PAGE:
In Part 1, I wrote about how Goalwise being a We'll-Do-It-For-You platform is better than Do-It-Yourself platforms like FundsIndia or ICICI Direct.
With Goalwise, getting the maximum out of your money does not require you to spend a lot of time or be an investing expert.
Goalwise also saves you from harmful behavioral biases by automating a lot of implementation details - the boring, tricky but important stuff like Mutual Fund selection, risk-profile based asset allocation, rebalancing etc.
In this post, I will show you how Goalwise leverages all these features to bring you something truly useful - Goal-based Investing.
Simply put, it means investing according to your (financial) goals. A goal comprises a purpose (say Retirement), a time horizon to achieve it (say 35 years from today) and an estimate of a target amount (say 5 Crores).
One typically has multiple goals of varying time horizons and targets. For example, a married man of age 35 could have the following financial goals:
- Retirement - after 35 years - 5 crores
- Child's education - after 12 years - 1 crore
- Vacation - every year - 1 lakh
It is easy to see why all financial advisors and planners swear by goal-planning and goal-based investing as the best way to achieve financial security. Once you have set your goals and planned for them, it gives you the clarity and peace of mind that ad-hoc saving and investing cannot provide.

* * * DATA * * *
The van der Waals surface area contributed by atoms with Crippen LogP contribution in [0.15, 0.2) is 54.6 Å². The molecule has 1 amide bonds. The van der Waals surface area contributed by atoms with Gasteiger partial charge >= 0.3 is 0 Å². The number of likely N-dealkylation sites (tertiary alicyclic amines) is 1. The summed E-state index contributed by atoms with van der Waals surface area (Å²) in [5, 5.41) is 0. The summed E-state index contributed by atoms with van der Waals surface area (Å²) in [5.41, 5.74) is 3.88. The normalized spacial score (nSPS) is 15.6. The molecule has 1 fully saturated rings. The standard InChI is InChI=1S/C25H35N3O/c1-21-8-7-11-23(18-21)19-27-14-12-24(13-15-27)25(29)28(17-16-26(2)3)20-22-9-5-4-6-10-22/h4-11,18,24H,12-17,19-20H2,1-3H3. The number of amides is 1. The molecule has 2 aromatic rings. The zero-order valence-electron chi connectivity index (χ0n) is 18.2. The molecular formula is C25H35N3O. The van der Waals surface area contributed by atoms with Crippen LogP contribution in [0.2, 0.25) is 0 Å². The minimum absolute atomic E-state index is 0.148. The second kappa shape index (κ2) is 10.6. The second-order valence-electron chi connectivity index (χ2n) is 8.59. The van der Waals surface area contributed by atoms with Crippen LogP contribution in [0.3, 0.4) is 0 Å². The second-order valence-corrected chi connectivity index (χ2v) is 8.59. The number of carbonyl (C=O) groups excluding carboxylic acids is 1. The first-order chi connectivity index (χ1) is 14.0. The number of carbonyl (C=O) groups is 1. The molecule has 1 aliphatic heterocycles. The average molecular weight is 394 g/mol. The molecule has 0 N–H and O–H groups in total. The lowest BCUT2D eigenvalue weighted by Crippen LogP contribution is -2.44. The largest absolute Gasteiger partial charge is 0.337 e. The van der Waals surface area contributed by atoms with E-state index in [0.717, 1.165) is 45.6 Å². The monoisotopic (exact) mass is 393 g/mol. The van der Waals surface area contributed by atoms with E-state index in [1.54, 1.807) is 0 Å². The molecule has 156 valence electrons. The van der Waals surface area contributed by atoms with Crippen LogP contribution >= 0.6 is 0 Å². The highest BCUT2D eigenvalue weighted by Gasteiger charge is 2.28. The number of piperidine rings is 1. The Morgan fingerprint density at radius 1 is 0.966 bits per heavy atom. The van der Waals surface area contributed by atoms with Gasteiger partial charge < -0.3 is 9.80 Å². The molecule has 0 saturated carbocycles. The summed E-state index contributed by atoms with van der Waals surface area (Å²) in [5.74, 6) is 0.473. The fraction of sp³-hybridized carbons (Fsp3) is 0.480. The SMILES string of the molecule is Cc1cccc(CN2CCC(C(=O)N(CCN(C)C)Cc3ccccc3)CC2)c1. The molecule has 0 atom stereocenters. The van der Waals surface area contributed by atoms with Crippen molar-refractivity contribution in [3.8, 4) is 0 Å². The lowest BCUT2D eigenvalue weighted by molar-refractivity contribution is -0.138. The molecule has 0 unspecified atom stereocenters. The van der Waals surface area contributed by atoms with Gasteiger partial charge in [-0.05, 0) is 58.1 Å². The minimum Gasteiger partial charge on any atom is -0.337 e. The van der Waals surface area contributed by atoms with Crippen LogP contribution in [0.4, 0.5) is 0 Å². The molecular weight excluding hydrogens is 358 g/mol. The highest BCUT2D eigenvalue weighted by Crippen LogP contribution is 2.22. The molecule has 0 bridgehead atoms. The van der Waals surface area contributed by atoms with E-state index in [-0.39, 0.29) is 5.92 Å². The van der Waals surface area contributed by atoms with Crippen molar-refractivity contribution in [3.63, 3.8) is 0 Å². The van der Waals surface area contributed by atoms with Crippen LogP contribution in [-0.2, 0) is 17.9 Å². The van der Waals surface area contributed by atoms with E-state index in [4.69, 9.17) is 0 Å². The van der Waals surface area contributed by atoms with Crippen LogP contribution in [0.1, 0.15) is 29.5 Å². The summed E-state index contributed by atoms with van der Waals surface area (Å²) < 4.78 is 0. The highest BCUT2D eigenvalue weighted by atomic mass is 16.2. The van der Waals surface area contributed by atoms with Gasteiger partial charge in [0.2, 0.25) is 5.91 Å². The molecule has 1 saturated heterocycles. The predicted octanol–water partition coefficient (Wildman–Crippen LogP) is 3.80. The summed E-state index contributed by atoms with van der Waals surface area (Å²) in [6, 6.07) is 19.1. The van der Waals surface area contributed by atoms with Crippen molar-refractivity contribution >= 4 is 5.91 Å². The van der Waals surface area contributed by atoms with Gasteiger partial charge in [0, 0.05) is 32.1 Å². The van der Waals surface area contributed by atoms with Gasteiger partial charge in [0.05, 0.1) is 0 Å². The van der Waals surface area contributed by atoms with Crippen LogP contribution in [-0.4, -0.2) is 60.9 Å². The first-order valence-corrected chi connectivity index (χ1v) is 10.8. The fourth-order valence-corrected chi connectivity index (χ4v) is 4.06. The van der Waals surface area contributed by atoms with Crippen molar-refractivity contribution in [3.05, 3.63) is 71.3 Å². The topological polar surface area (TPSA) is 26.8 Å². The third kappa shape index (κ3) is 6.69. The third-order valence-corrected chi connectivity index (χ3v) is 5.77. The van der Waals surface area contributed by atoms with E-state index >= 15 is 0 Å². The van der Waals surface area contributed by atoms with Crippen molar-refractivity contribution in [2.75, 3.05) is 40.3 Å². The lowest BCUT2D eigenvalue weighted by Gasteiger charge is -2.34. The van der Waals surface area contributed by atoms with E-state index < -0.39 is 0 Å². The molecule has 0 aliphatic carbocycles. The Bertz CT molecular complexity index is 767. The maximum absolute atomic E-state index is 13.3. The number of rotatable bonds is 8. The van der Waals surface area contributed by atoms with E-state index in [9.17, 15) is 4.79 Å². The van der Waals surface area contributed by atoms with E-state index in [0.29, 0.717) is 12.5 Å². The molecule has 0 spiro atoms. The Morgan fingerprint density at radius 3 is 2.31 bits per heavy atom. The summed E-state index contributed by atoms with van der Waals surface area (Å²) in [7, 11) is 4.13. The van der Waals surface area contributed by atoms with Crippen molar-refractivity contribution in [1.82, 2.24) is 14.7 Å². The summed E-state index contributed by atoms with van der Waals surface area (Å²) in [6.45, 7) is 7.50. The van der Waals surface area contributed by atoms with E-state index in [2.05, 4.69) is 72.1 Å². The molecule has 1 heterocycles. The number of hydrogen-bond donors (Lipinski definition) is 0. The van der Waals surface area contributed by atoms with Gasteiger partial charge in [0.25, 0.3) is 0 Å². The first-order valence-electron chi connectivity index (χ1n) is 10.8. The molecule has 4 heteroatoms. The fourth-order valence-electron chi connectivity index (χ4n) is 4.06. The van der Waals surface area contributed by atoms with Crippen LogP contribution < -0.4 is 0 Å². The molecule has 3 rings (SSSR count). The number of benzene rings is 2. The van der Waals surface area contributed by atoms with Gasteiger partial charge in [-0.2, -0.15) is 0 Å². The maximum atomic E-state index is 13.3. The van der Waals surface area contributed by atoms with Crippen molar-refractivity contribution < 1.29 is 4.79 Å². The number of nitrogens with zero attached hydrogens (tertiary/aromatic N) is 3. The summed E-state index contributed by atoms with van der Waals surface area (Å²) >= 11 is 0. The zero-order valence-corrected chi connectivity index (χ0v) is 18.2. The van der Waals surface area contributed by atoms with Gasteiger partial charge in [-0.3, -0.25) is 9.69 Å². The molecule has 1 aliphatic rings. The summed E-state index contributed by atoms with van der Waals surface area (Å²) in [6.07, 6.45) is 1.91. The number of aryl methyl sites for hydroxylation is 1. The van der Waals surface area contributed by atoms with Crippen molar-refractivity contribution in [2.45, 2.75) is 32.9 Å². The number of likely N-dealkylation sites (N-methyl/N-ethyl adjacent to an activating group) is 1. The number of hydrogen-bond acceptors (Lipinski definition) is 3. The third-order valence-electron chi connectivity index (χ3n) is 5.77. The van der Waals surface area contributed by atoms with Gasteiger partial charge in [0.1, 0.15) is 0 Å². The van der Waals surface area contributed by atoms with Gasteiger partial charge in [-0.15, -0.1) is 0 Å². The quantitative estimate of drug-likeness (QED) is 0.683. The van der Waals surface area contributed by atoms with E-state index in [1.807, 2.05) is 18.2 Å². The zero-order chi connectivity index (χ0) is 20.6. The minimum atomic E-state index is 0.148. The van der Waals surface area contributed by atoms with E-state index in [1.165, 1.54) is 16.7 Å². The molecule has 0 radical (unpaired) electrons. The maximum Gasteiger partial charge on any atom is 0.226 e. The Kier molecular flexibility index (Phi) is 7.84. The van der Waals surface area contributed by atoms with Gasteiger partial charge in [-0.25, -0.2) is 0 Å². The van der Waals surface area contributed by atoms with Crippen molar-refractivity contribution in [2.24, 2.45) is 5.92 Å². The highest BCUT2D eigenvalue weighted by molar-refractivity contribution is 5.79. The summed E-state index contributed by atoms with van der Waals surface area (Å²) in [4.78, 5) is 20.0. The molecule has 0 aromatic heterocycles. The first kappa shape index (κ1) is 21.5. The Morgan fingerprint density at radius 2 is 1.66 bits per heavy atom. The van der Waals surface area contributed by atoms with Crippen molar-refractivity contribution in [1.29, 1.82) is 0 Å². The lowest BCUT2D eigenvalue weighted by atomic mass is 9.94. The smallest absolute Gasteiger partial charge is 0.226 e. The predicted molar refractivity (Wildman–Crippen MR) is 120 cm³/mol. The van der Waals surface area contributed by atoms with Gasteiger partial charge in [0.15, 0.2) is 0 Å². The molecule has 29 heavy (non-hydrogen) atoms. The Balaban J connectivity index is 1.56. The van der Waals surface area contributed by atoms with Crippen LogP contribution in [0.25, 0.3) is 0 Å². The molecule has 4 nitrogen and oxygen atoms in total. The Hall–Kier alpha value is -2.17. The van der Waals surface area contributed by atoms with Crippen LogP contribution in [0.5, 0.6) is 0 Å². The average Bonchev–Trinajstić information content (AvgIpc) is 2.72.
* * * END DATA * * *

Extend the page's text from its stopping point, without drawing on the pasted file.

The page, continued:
Okay, but what is the big deal? Can't I just save as much as I can and invest for the highest returns and achieve all my goals without explicitly planning for them?
Well, as they say - failing to plan is planning to fail.
Even if you save as much as you can and are investing in things that give you the highest returns, there is stuff that can still go wrong. And in a big way.
Imagine this - you are that 35 year old guy whose goals we spoke about earlier. You have been investing mainly in stocks (Mutual Funds or directly), since you are still young and have a high risk taking capacity. The markets are doing well and your investments are growing.
You are now 45. Your daughter is about to finish her 10th and wants to go abroad for her college degree after two years. No problem, you think, because this is one of the things you had in mind while investing, even though no explicit planning was done. Your portfolio has done well and is big enough to take care of the expense coming up 2 years later.
Suddenly and unexpectedly, the stock markets start going down and in just a few months they have come down 30-40%. Maybe some idiot flew a plane into a sky-scraper again, or maybe the economy slowed down. Stuff like this happens, and stock markets go down a lot almost every 5-7 years.
Since you kept investing without explicitly planning for your goals, you were as exposed to the stock markets as you had been in the past and your investment account too lost 40%. Maybe even more.
Now you can no longer fund your daughter's education without selling almost all of your investments. What about your retirement? Not only will you be forced to sell your investments when the stocks are sharply down (typically a great time to buy), but also start from scratch for your retirement. Not a happy position to be in, right? What did you do wrong? Almost nothing. Except failing to plan goal-wise.
How would goal-based investing have been different?
To start with, you would have had one separate portfolio for each goal - i.e. a different portfolio for your retirement, one for your daughter's education, and another one for your vacation.
Then, each portfolio would have had a different target amount and different time horizon associated with it.